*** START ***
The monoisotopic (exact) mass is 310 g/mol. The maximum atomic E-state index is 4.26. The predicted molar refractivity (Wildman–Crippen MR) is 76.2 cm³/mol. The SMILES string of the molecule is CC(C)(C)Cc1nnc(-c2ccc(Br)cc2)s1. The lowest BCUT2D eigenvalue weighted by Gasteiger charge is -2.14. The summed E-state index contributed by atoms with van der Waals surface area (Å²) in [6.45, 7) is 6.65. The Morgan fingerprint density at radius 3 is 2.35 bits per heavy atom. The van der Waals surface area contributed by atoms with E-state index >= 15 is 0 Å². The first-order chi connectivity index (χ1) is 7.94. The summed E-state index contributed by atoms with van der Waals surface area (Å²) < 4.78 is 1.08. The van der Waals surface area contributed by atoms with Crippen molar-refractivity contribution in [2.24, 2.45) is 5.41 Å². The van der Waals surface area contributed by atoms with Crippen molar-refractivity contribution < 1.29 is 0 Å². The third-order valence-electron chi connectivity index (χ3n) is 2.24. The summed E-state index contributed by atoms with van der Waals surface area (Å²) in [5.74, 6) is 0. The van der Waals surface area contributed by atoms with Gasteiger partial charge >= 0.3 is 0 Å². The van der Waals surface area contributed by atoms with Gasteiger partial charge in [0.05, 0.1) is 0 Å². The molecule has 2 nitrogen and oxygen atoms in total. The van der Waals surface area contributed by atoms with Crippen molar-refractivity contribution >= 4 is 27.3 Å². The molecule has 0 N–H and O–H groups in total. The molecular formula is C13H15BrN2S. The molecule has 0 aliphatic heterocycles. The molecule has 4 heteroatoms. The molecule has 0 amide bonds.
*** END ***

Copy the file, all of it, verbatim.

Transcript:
The monoisotopic (exact) mass is 310 g/mol. The maximum atomic E-state index is 4.26. The predicted molar refractivity (Wildman–Crippen MR) is 76.2 cm³/mol. The SMILES string of the molecule is CC(C)(C)Cc1nnc(-c2ccc(Br)cc2)s1. The lowest BCUT2D eigenvalue weighted by Gasteiger charge is -2.14. The summed E-state index contributed by atoms with van der Waals surface area (Å²) in [6.45, 7) is 6.65. The Morgan fingerprint density at radius 3 is 2.35 bits per heavy atom. The van der Waals surface area contributed by atoms with E-state index >= 15 is 0 Å². The first-order chi connectivity index (χ1) is 7.94. The summed E-state index contributed by atoms with van der Waals surface area (Å²) < 4.78 is 1.08. The van der Waals surface area contributed by atoms with Crippen molar-refractivity contribution in [2.24, 2.45) is 5.41 Å². The van der Waals surface area contributed by atoms with Crippen molar-refractivity contribution < 1.29 is 0 Å². The third-order valence-electron chi connectivity index (χ3n) is 2.24. The summed E-state index contributed by atoms with van der Waals surface area (Å²) in [5.74, 6) is 0. The van der Waals surface area contributed by atoms with Gasteiger partial charge >= 0.3 is 0 Å². The van der Waals surface area contributed by atoms with Gasteiger partial charge in [0.05, 0.1) is 0 Å². The molecule has 2 nitrogen and oxygen atoms in total. The van der Waals surface area contributed by atoms with Crippen molar-refractivity contribution >= 4 is 27.3 Å². The molecule has 0 N–H and O–H groups in total. The molecular formula is C13H15BrN2S. The molecule has 0 aliphatic heterocycles. The molecule has 4 heteroatoms. The molecule has 0 amide bonds.